Let Go Of Attachments In Life, Trading
2020-05-13 | Simpler Trading Team
From John Carter, Founder of Simpler Trading
(This article is an excerpt from a piece written by John Carter and this is the last weekly installment.)
Attachment can wreak havoc in life and in trading.
What’s something you covet most? You think about it all the time, you can’t live without it?
It doesn’t matter what it is, an idea, an object, or another human. You have to let go.
The stronger the attachment, the greater the destruction.
Joe Exotic exposed this for everyone to see. (“Tiger King: Murder, Mayhem and Madness,” is a docuseries about the eccentric life of tiger breeder and zookeeper Joe Exotic. Self-isolation and binge-watching the show inspired John’s article.)
Joe’s iron-strong attachment to being a famous reality TV star left carnage in its wake.
Attachment, and the accompanying possessiveness, cause all sorrow and suffering. It’s a principle that hits hard when you face it.
Attachment is the true virus that infects all humanity, rich and poor alike.
Attachment can start early in life whether it’s a toy or a relationship, and can continue into adulthood with more relationships or in a professional setting.
The unchecked mind is always attaching itself to things, people, and outcomes (even losing trades). It creates bondage, enslaving us to particular ideas, other humans, things, and concepts. This leads to possessiveness. It’s the first step towards estrangement to that person, to that outcome, or to that object of attachment (or a failed trade setup that will blow out your account).
It is the law of nature, creating a never-ending cycle of disappointment and suffering.
This keeps a person complaining about the world around them. All the time. It’s always someone else’s fault. When we imprint our desires, we miss the true nature of things.
Attachment affects us as consumers.
“Tiger King” may be a mirror image of the behavior of consumers. Are we seeing what it’s like to be fodder for large corporate marketing departments.
Self-isolation has me questioning my pre-quarantine lifestyle.
Pre-COVID-19, I was a good consumer. Great, in fact. I bought the latest gadgets. I booked vacations. I went on business trips. My friends remarked, “Nice airline status, man.” I networked. I ate out. I shopped a lot on Amazon. My calendar burst with meetings and calls.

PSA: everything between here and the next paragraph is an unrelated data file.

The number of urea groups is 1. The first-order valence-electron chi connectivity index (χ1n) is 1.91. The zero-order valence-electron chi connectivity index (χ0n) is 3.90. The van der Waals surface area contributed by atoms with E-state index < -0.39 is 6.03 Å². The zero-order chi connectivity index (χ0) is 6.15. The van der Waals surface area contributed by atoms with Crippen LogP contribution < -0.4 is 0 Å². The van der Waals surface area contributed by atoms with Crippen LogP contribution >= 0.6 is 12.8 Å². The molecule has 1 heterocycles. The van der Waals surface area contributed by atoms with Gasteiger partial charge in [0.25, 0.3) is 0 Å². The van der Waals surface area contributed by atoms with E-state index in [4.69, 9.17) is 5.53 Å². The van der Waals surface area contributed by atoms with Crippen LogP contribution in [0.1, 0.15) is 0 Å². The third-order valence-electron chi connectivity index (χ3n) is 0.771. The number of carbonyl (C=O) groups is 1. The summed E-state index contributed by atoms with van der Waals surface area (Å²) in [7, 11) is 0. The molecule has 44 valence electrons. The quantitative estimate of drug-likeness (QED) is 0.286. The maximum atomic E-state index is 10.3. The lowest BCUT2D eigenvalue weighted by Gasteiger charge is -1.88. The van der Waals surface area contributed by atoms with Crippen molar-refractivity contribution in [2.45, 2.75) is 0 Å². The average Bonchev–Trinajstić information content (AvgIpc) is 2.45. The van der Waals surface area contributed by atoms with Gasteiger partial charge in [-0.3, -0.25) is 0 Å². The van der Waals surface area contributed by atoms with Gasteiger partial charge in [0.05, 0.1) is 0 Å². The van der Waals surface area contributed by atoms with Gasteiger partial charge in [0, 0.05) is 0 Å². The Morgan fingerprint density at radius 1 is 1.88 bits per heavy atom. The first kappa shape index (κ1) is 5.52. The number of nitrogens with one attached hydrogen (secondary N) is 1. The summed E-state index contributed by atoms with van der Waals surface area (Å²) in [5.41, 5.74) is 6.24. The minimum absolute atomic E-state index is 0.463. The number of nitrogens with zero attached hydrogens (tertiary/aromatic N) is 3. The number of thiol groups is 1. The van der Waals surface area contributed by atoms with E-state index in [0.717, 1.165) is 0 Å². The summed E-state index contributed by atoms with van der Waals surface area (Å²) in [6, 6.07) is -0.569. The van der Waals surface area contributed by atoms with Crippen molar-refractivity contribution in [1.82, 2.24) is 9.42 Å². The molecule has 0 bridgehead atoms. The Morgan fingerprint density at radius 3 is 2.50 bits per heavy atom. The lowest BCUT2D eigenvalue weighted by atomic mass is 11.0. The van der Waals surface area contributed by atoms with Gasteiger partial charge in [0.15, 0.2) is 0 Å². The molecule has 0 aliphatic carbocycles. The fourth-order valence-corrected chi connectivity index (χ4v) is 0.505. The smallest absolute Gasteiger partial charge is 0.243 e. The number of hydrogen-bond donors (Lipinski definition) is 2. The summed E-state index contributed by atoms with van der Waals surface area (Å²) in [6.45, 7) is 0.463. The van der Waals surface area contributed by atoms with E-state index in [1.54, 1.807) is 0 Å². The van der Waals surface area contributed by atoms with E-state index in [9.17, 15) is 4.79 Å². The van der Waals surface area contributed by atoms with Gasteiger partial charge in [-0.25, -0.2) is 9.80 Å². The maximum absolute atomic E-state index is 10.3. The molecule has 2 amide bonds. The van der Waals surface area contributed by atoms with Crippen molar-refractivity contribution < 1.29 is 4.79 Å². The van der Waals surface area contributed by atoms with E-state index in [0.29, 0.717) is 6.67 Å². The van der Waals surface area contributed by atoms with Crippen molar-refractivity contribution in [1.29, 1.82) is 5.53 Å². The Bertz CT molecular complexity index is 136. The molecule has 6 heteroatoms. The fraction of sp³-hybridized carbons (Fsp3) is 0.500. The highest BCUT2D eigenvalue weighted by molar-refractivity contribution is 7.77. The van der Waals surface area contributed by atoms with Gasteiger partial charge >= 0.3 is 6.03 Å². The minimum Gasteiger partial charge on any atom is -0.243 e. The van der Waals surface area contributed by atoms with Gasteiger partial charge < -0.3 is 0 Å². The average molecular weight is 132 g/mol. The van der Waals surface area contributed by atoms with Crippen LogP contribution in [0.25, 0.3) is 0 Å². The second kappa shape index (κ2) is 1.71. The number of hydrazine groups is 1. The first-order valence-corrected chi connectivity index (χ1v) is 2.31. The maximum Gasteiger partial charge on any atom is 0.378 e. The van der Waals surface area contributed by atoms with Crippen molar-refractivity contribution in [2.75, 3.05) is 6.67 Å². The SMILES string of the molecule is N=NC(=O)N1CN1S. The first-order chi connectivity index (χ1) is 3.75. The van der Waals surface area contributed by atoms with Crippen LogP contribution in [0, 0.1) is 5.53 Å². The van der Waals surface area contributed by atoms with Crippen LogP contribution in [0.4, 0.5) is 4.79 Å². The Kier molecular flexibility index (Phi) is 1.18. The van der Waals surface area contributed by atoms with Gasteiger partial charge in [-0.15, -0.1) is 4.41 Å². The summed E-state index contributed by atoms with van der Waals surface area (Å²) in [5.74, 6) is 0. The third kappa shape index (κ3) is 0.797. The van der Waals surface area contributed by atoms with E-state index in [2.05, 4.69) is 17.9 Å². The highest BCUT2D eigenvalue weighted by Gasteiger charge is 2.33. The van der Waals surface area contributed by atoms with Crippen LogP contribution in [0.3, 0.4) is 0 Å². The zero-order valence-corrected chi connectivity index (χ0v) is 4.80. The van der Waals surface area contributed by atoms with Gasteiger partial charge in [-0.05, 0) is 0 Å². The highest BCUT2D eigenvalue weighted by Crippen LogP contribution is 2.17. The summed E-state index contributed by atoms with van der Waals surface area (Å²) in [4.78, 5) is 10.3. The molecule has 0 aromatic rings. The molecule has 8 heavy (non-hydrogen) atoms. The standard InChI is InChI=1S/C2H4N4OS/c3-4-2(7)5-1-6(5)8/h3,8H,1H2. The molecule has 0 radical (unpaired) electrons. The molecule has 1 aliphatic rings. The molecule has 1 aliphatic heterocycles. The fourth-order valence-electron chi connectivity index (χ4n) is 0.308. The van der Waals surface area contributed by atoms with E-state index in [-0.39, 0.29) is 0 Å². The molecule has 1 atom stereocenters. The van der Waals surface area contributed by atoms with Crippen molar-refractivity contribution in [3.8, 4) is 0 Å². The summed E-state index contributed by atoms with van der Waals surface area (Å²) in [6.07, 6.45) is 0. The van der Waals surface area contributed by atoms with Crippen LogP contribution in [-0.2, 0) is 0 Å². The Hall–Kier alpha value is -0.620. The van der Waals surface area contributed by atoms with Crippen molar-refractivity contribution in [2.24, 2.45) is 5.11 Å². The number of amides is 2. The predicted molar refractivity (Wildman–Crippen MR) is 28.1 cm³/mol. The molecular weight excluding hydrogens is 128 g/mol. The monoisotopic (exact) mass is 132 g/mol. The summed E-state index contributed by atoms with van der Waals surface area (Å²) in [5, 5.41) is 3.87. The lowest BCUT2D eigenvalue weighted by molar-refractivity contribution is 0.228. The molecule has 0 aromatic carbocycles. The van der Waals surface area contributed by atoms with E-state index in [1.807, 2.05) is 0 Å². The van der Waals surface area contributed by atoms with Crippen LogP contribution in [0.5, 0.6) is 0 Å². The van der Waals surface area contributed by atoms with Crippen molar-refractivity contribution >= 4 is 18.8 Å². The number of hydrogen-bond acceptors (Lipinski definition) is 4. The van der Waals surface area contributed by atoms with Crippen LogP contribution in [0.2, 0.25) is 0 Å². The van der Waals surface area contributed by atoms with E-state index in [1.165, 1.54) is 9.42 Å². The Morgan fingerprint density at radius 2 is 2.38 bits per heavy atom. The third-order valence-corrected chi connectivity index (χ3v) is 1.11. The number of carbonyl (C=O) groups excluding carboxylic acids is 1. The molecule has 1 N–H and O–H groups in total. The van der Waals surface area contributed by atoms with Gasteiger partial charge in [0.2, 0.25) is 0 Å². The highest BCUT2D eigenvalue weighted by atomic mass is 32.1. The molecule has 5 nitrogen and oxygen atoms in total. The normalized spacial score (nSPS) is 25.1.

Forward progress was the name of the game. I was busy, busy, busy.
The treadmill has stopped, with many people forced to catch their collective breaths. At the same time. The Great Pause. This has never happened before in modern times.
We can’t go anywhere with stores shuttered, restaurants empty, venues locked down. No one is flying anywhere. When will this end? What is going to be the new normal?
In the meantime, I’m spending more time with my wife and kids. I’m exercising more. I’m walking. I’m trying to reduce my attachment to a future I can’t predict anyway. My material things seem silly when compared to my children’s health and safety. I’m not adding things to my calendar. Our credit card bills have dropped by 80%. We are filling our gas tank once a month instead of twice a week. The air is cleaner.
While parts of this situation are horrific, other parts are not so bad. In fact, they are better than before.
When we heard that the government was going to start opening up the economy again, my wife and I looked at each other. Mixed feelings!
Yes, of course we want things to start up again. People are suffering. We need to get things going.
But we both blurted out, “I don’t want to go back to the way it was.”
Who needs a frantic chain of non-essential activities; too busy to hang out as a family, quick hugs to the kids before bed; wake up and do the same thing all over again.
Right up until we are dead. Or thrown in prison (like Joe Exotic).
It’s been a crazy year so far. Lessons learned in India. Lessons from the Tiger King. An economy shut down due to quarantine.
A friend sent me a 3-minute clip of Alan Watts talking about life and comparing it to music. It struck a chord, no pun intended.
Is it as simple as waking up and getting off the treadmill… for good?
“But we missed the point the whole way along. It’s not about success or a journey or a serious purpose or getting to the end. It was a musical thing and we were supposed to sing, or dance, while the music was being played.”
As the toilet paper runs low, and we keep each other sane while in self-isolation, I’m thankful to Joe Exotic for showing us the extremes of human behavior.
Maybe it is through understanding the extremes, we can best understand that mere normal things can make us happy.
How to let go of attachments (in life and trading)?
Fire the arrow at your target, and leave the rest to God. (Or the universe, or whatever makes sense to you).
We Saw: markets tumble near 2% across the board —
- Airlines in crisis with stock losses
- Fed warnings set off stock free fall
- Markets down for three days in a row
We’re Watching: … continued chop and where it leads —
- The 200 day Simple Moving Average
- Algorithms searching for liquidity
- Action in SPY, SPX, GOOGL, TSLA, AAPL
Learn to target precise entries and exits with “divine” tools — take a look at high-probability chart analysis.